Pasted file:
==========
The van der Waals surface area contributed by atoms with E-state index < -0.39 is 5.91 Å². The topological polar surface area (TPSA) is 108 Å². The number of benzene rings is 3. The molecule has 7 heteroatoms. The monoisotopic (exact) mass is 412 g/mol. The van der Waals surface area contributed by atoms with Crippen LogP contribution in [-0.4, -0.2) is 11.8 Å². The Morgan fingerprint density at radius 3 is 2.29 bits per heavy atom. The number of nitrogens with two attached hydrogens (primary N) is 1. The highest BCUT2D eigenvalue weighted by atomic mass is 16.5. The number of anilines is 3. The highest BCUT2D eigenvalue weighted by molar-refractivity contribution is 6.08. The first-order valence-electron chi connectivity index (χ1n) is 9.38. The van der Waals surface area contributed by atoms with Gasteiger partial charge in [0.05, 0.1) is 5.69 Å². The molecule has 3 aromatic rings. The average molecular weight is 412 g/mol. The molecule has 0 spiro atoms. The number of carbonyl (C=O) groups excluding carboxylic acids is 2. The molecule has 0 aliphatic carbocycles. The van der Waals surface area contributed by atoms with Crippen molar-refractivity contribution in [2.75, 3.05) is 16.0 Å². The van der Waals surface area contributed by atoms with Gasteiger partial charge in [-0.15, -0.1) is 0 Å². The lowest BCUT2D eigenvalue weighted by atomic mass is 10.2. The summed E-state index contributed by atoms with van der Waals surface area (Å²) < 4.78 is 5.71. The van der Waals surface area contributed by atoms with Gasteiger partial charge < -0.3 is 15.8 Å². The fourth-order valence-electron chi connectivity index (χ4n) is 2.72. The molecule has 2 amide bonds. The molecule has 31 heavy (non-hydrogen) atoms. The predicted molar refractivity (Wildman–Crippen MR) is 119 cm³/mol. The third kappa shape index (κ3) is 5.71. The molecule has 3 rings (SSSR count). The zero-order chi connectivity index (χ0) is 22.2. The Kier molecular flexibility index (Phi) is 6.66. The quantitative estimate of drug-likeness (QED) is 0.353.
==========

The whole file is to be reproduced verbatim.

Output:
The van der Waals surface area contributed by atoms with E-state index < -0.39 is 5.91 Å². The topological polar surface area (TPSA) is 108 Å². The number of benzene rings is 3. The molecule has 7 heteroatoms. The monoisotopic (exact) mass is 412 g/mol. The van der Waals surface area contributed by atoms with Crippen LogP contribution in [-0.4, -0.2) is 11.8 Å². The Morgan fingerprint density at radius 3 is 2.29 bits per heavy atom. The number of nitrogens with two attached hydrogens (primary N) is 1. The highest BCUT2D eigenvalue weighted by atomic mass is 16.5. The number of anilines is 3. The highest BCUT2D eigenvalue weighted by molar-refractivity contribution is 6.08. The first-order valence-electron chi connectivity index (χ1n) is 9.38. The van der Waals surface area contributed by atoms with Gasteiger partial charge in [0.05, 0.1) is 5.69 Å². The molecule has 3 aromatic rings. The average molecular weight is 412 g/mol. The molecule has 0 spiro atoms. The number of carbonyl (C=O) groups excluding carboxylic acids is 2. The molecule has 0 aliphatic carbocycles. The van der Waals surface area contributed by atoms with Crippen molar-refractivity contribution in [2.75, 3.05) is 16.0 Å². The van der Waals surface area contributed by atoms with Gasteiger partial charge in [-0.15, -0.1) is 0 Å². The lowest BCUT2D eigenvalue weighted by atomic mass is 10.2. The summed E-state index contributed by atoms with van der Waals surface area (Å²) < 4.78 is 5.71. The van der Waals surface area contributed by atoms with Gasteiger partial charge < -0.3 is 15.8 Å². The fourth-order valence-electron chi connectivity index (χ4n) is 2.72. The molecule has 2 amide bonds. The molecule has 31 heavy (non-hydrogen) atoms. The predicted molar refractivity (Wildman–Crippen MR) is 119 cm³/mol. The third kappa shape index (κ3) is 5.71. The molecule has 3 rings (SSSR count). The zero-order chi connectivity index (χ0) is 22.2. The Kier molecular flexibility index (Phi) is 6.66. The quantitative estimate of drug-likeness (QED) is 0.353.